The younger, new millennials of Jakarta would much rather dine on imported Italian or Japanese cuisines than head to a restaurant to sample some of the diverse cuisines of the Indonesian archipelago. For a long time now, Indonesian cuisine has suffered from such thoughts of being lower class or only for home, but chefs like Chef Will and Chef Petty are trying to change the scene, elevating dishes like Beef Rendang or Asinan Betawi to whole new levels.
This breathtaking entrée, “Sop Buntut” – Oxtail Dumplings in a Light Consommé, was coined by Chef Patty. She says that she’s always loved traditional Oxtail Soup but that it was too fatty for her and we agree. Maybe we’re not all on diets, I know that I definitely am not, but some Oxtail Soups can be a little too oily. She’s solved this problem in the most inventive of ways. Why not just put all the lovely, juice goodness of oxtail meat into a dumpling and make a perfectly light – but still delectable – consommé? Best of both worlds is it not? We think so too.
Yet another breathtaking entrée from Chef Petty, this deceptively simple dish really packed a punch. The “Ikan Naniura” – Fish Ceviche was marinated in kaffir lime leaves giving it a really fresh and not-at-all fishy aftertaste. The simply crushed and diced herbs and familiar taste of Sambal Matah added a nice texture to complement the soft flaky fish. Too pretty to eat? Great, I’ll take your portion! 😀
This one is an Aceh-style Octopus Rendang from Chef Will – you read that right. Octopus. Maybe it’s just me, but I’d never heard of that before to be completely honest. While rendang is a popular dish of choice for many people, not just Indonesians, sometimes it can be quite overwhelming. Everyone makes it differently. A little turmeric here, a few shallots there, a lot of chilies everywhere, but this one was definitely different. It was so well put together that we were left very literally speechless.
It’s hard to describe in words, it really is, but while pretty much everything on the exclusive one-time-only menu was amazing this one really blew our minds. It says a lot when a group of enthusiastic food writers are left speechless. Did you notice that I used that word twice? That was intentional. Speeeeech-lessssssss.
Another great one by Chef Will Meyrick. It’s a bit of an off topic, but you know you’ve made it when people eat your dish and know that you made it hahaha. We really did love this one Chef Will, not to flatter you any more than we already have. The plate was returned to the kitchen completely clean.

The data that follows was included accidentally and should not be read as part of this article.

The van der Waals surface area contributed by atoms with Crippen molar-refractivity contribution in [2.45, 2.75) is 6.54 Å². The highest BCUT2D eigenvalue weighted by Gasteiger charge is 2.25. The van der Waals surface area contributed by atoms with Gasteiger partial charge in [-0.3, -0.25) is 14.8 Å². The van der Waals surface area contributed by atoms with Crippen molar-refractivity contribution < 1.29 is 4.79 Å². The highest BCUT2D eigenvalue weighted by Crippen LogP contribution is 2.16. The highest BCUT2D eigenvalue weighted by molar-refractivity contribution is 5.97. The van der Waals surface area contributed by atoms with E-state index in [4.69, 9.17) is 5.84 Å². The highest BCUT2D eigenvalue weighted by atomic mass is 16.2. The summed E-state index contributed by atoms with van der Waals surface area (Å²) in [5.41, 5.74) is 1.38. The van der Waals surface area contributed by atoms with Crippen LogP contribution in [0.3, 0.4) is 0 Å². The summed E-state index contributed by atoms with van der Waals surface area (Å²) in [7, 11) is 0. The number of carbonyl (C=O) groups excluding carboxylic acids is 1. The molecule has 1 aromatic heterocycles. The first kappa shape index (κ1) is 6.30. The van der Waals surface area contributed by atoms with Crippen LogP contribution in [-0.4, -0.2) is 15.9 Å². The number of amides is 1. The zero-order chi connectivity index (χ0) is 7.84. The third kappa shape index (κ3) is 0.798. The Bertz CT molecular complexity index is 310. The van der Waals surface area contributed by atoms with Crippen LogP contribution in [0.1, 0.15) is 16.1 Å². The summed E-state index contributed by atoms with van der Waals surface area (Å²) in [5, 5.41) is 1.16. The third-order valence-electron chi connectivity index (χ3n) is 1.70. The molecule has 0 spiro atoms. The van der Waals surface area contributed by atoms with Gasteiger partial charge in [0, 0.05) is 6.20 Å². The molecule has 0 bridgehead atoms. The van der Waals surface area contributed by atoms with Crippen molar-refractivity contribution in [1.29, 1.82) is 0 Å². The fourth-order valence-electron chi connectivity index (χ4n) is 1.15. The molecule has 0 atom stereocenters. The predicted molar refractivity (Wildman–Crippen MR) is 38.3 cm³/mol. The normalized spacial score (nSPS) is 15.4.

The “Selat Solo” Slow Braised Beef Cheek fell off the bone and tasted amazing. The flavours of the sauce were heavy but complemented the sweet vegetables well. It’s looks very different, of course, from the traditional Selat Solo you are accustomed to seeing at your own home, but, and I personally think most importantly, it still reminds me of home.
Unfortunately we don’t have much more space in this blog article to discuss every single amazingly wonderfully amazing dish, so we’ll have to move quickly to the dessert. There were two, but we did absolutely love this one, not for the amazing flavours or the fact that the other one was finished so quickly we barely had time to take a photo, but instead for the ingenuity.
Believe it or not, this is “Es Teler” with red bean ice cream, oddly shaped cendol, and refreshing red dragon fruit sorbet. We must admit, it wasn’t the best tasting dessert, and we personally would prefer the traditional Es Teler down the road from the office, but it was really great seeing the both of them pushing the boundaries of what traditional Indonesian food could become.
After all, the whole purpose of this dinner was to celebrate the diversity of Indonesian cuisine and breathe new life into it, a modernity that could blend in seamlessly with our wonderful traditional dishes. So to all you chefs or wannabe chefs or people who are forced to cook for themselves at home lest you starve, let’s bring a little bit of spice (pun very much intended) into Indonesian cuisine.
Where: E&O Jakarta,
Menara Rajawali, Lv. 1
Jl. Dr. Ide Anak Agung, Lot No. 5
Mega Kuningan, South Jakarta
When: 11:00 – 23:00
More Info: +6221 5761 645 / www.eandojakarta.com
We’ll leave you here with one more image of a dish I didn’t get to taste.
Sorry, the others were too quick. ):